Writing in Style

Have you ever had an argument with one of your colleagues over whether this word or that should be capitalized or whether to use a comma or not? Before you come to blows with your office mates, remember this: you both may be right.

There are many questions about grammar that can be answered in several ways, for example the capitalization of certain words, how to write time, or whether to use courtesy titles. These types of grammatical questions are called style questions. In most cases, there are several correct answers. The most important thing is consistency — within all your correspondence and documents, within your department and across your organization.

Most dictionaries contain a basic style guide, but more comprehensive guidance on style questions can be found in style manuals. There are several well-respected style manuals available; which one you select may depend on the type of writing you do. Most manuals will tell you how to cite other works within your document and give you some guidance on capitalization, italicization and punctuation. If you do very specialized writing, such as legal writing or grant writing, be sure to have an additional style manual that will guide you on the standards for that industry. Below are just a few of the commonly used style books available today.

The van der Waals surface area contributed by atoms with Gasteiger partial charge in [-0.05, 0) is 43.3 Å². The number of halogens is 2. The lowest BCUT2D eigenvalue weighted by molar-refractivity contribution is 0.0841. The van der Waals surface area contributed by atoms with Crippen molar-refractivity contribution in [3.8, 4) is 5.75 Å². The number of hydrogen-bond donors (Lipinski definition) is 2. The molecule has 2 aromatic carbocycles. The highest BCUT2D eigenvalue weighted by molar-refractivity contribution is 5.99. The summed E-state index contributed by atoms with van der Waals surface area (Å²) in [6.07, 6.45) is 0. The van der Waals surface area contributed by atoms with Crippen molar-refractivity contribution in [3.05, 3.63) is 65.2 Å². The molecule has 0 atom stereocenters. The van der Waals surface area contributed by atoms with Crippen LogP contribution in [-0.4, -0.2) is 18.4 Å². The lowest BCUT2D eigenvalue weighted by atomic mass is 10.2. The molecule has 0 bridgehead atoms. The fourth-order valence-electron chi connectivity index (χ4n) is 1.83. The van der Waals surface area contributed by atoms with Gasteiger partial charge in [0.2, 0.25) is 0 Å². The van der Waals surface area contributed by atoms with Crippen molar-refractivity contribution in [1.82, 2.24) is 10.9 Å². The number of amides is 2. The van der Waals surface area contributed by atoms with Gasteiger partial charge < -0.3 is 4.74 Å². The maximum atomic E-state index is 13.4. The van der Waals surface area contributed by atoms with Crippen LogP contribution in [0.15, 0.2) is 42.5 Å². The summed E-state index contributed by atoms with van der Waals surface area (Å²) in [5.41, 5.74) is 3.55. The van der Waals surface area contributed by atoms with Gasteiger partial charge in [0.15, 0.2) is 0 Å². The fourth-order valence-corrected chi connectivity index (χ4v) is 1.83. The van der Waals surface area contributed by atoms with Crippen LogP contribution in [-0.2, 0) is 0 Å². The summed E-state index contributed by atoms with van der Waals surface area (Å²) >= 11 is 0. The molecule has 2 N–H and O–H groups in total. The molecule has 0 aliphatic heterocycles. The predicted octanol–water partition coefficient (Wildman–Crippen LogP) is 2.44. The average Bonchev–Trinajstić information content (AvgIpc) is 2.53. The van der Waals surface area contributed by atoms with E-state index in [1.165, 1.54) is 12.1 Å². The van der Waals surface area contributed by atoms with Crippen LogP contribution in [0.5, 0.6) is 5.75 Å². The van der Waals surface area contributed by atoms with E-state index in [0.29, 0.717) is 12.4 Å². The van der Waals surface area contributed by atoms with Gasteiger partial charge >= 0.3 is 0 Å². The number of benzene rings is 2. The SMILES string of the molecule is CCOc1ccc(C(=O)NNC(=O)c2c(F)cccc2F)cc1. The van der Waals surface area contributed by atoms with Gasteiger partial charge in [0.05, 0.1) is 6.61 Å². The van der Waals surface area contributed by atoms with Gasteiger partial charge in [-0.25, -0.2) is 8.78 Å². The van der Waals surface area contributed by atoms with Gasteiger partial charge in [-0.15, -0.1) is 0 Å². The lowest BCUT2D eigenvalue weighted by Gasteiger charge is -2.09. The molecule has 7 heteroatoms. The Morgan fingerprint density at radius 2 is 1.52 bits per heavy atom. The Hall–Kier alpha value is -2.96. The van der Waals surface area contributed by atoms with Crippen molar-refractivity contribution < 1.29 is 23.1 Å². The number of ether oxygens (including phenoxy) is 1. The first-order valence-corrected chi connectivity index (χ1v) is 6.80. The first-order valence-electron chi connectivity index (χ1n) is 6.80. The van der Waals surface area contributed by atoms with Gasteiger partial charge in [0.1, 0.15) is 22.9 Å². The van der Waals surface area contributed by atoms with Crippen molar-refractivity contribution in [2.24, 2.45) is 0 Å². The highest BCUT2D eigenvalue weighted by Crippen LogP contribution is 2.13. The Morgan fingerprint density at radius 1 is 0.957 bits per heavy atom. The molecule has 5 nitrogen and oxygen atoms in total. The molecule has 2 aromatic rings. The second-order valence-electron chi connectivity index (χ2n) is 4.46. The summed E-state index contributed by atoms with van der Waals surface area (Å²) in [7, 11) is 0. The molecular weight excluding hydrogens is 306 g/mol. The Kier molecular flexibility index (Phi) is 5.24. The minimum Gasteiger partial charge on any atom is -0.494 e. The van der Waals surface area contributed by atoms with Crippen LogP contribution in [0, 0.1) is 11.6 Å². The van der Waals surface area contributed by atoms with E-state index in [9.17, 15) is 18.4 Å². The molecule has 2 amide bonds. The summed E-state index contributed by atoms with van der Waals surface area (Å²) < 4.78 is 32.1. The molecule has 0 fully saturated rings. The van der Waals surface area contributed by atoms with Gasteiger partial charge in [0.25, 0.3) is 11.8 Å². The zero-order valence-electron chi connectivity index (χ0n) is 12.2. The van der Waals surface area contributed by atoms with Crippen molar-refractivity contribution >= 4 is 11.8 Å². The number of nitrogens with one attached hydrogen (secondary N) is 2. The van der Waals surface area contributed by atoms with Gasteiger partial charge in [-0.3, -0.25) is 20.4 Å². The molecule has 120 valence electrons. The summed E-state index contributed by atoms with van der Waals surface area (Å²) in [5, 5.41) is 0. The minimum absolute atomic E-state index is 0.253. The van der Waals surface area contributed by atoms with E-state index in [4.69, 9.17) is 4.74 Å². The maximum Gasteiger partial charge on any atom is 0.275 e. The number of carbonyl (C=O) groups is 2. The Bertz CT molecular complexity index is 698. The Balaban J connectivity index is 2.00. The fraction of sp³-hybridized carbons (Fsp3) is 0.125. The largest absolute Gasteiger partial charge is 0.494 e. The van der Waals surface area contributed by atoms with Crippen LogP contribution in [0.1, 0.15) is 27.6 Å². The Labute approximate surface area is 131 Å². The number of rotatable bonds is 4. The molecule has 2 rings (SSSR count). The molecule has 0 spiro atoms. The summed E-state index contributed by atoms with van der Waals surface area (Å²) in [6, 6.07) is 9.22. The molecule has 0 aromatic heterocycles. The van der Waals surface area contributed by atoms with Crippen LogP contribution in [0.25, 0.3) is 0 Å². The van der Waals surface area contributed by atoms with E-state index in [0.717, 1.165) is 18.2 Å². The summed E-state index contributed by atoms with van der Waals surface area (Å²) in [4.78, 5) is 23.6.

The Elements of Style: A Style Guide for Writers


The AMA Style Guide for Business Writing

Style Guide: For Business and Technical Communication


United States Government Printing Office. Style Manual.


The Bluebook: A Uniform System of Citation

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